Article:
Why we say 'no' to US News rankings

An adult learner may need more than six years to graduate, and that's OK

While college rankings are highly publicized, they don't always capture the full picture of student success—especially when it comes to adult learners, University of Maryland University College (UMUC) President Javier Miyares writes for The EvoLLLution

College rankings are everywhere, from U.S. News & World Report's well-known list to the Education Department's College Scorecard. While rankings can provide a lot of information, Miyares points out that not all of it is relevant to an institution like UMUC. 

Do U.S. News' rankings still matter?

The largest online public institution in the country, UMUC serves more than 82,000 adult students who keep busy outside the classroom.

"For adult students, the path to a degree is often a long one, as they juggle the competing responsibilities of jobs, families, and even military service," Miyares writes.

The institution's unique mission means that many popular measures of success aren't a good fit.

For example, a ranking system that considers an eight-year graduation rate to be sub-par wouldn't look favorably upon UMUC, Miyares says. As measured by the Department of Education, UMUC's six-year graduation rate is only 5%.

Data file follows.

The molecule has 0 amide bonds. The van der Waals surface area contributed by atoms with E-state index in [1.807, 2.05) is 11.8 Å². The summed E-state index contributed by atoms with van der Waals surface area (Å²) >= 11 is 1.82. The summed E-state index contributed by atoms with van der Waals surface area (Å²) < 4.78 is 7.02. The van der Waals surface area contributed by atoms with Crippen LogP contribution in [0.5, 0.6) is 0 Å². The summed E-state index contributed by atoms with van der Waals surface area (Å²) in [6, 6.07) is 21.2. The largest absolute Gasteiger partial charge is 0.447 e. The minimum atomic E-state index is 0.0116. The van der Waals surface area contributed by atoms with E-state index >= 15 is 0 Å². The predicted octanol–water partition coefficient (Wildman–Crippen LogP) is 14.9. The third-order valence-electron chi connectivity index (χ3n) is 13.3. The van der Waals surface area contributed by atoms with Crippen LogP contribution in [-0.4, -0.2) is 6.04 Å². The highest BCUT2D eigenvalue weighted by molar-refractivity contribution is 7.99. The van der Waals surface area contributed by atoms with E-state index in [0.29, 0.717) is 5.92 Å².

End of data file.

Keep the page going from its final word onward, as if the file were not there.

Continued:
Make it simpler for adult learners to re-enroll

But look closer, Miyares encourages. He points out the agency's official graduation rate only accounts for full-time, first-time students over a six-year period. Most of UMUC's students don't fit that mold—Miyares says the majority of their students transfer in.

Similarly, first-year retention is another popular metric for rankings, which measure it through GPA earned in high school, standardized test scores, and the number of enrolled National Merit finalists.

"Now, without doubt, those students with high scores are more likely to succeed in college and in life," Miyares writes. "But can the institution provide the support and resources necessary for all students to succeed—including those from less privileged backgrounds or from different educational paths?"

The number of books a university's library holds—another common measure for rankings—also doesn't apply to UMUC, which lacks a physical library. But the school does have online services with 24-hour access and staff librarians on call. Even students overseas can take advantage of the virtual library.

Another common metric, the number of full-time faculty, also isn't relevant to UMUC. Miyares argues that one's tenure has little pertinence to their teaching abilities. And adjunct faculty may be more effective instructors, in that they tend to be experts in their respective fields and can provide strong advising to students. 

Remove financial barriers to enrollment

Miyares says that UMUC measures itself by alternative metrics that are better suited to their mission, such as:

  • Long-term graduation rates;
  • Employment and salary data;
  • Cost of attendance; and
  • Results from student satisfaction surveys.

"We believe that a college or university should be measured by learning outcomes—what students learn and truly master, and whether they can apply it in the workplace," Miyares writes (Miyares, The EvoLLLution, 12/6). 

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